Oct 19 2021

Net Zero by 2050

Next month the UN will host the 26th conference on climate change, the COP26. At this point the discussion is not so much what the goal should be, it’s how to achieve that goal. The Paris Accords set that goal at limiting global warming to 1.5 C above pre-industrial levels. In order to achieve this outcome goal the consensus is that we need to achieve the primary goal of net zero green house gas (GHG) emissions by 2050. There is considerable disagreement about whether or not net zero by 2050 will achieve the outcome goal of limiting warming to 1.5 C. Some experts think it’s already too late for 1.5 C, and we should be planning on at least 2.0 C and what the world will be like with that much warming.

Either way, there is agreement that we should focus instead on what we can actually do, achieve net zero by 2050, rather than the outcome which we cannot predict with that level of precision. If we agree on this goal, the conversation then shifts to the question of how we can achieve this goal. From one perspective the answer is easy – we need to stop burning fossil fuels, convert those industries with the greatest carbon footprint to produce less CO2, and add some carbon capture to compensate for whatever CO2 emissions we cannot fully get rid of. But that’s like saying – in order to win football games you need to score more points than the other team, mostly through touchdowns and field goals. That’s correct, but doesn’t really give you the information you need. How, exactly, will we achieve these ends?

This is the conversation we should have been focusing on for the last 20 years, rather than dealing with denialists who refuse to accept the scientific reality, or the delay tactics by industry and their paid representatives (i.e. politicians). It’s pretty clear at this point we are never going to convince the deniers (not in this political climate – and I’m sure the comments to this post will adequately demonstrate my point), and industry is going to run out the clock any way they can. The bottom line is that achieving net zero by 2050 will require leaving fossil fuels in the ground, unburned. For the fossil fuel industry this means leaving a lot of money on the table, which is not going to happen simply out of a desire to be good corporate citizens.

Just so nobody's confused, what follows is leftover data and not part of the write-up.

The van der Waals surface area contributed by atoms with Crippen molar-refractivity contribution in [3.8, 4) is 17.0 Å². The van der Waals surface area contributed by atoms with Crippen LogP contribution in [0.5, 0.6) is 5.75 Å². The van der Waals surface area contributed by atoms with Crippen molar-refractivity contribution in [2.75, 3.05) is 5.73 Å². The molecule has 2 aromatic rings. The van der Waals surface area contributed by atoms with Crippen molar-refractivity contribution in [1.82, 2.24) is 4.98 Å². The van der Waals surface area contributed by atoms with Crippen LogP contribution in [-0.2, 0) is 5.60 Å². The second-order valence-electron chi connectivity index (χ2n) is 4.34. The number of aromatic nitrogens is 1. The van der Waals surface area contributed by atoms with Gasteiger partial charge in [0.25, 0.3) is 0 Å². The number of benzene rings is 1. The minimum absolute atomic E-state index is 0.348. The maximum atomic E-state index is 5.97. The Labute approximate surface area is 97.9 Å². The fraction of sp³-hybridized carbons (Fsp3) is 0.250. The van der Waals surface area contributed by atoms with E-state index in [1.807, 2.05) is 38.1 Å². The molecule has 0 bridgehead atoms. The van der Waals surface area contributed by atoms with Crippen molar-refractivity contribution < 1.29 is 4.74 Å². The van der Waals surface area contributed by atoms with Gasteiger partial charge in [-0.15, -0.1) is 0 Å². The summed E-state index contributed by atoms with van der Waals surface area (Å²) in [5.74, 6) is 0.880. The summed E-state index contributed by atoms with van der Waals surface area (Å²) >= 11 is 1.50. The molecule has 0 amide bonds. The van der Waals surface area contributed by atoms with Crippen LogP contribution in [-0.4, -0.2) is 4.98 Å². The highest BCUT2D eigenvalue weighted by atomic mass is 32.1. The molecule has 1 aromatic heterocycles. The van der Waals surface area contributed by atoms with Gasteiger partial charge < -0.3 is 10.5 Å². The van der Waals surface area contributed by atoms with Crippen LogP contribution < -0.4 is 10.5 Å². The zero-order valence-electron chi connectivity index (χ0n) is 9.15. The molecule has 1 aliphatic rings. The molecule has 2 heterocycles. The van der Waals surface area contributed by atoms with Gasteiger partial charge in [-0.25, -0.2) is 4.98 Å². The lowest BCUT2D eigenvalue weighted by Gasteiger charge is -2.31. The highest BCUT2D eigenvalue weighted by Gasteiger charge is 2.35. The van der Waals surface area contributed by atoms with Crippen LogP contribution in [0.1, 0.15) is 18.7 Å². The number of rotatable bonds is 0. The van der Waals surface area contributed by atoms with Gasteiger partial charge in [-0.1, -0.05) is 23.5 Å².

There are also two primary ways to address the question of how, one it technical and the other political. The technical question has already been answered, multiple times by multiple groups. Here is a very thorough report from Princeton University researchers, who explicitly limit themselves to the technical questions of how to achieve net zero. They specifically avoid making any recommendations, and only lay out possible pathways, their costs and implications. The political question is perhaps harder, and that is probably going to be the focus of the COP26 meeting. This is what is frustrating for climate activists – we pretty much know exactly what we need to do, and the consequences of failure, but can’t seem to muster the political will to do it.

But let’s summarize the technical question very quickly. If you are interested, I suggest you read or at least skim the entire report. It’s very user friendly, with lots of graphics, and it will give you a good idea of the options.┬áThe main sources of GHGs are the electricity sector, the transportation sector, and industry, in roughly equal measure, with the rest coming from agriculture, commercial buildings and residential buildings. The graph above quickly puts it into perspective, and shows why focusing on our personal carbon footprint is pretty insignificant. Only systemic change will make any meaningful impact.

The needed changes (and this is probably not news to anyone at this point) include eliminating fossil fuel from energy production and transportation. This means a huge expansion of wind and solar, an addition of nuclear power plants, and an expansion of the electrical grid. With enough nuclear we would not need that much grid storage, but adding some battery and hydrogen grid storage is one pathway also. Because hydroelectric and geothermal are restricted to certain locations, these options will be limited, but are certainly useful and should be maximized also.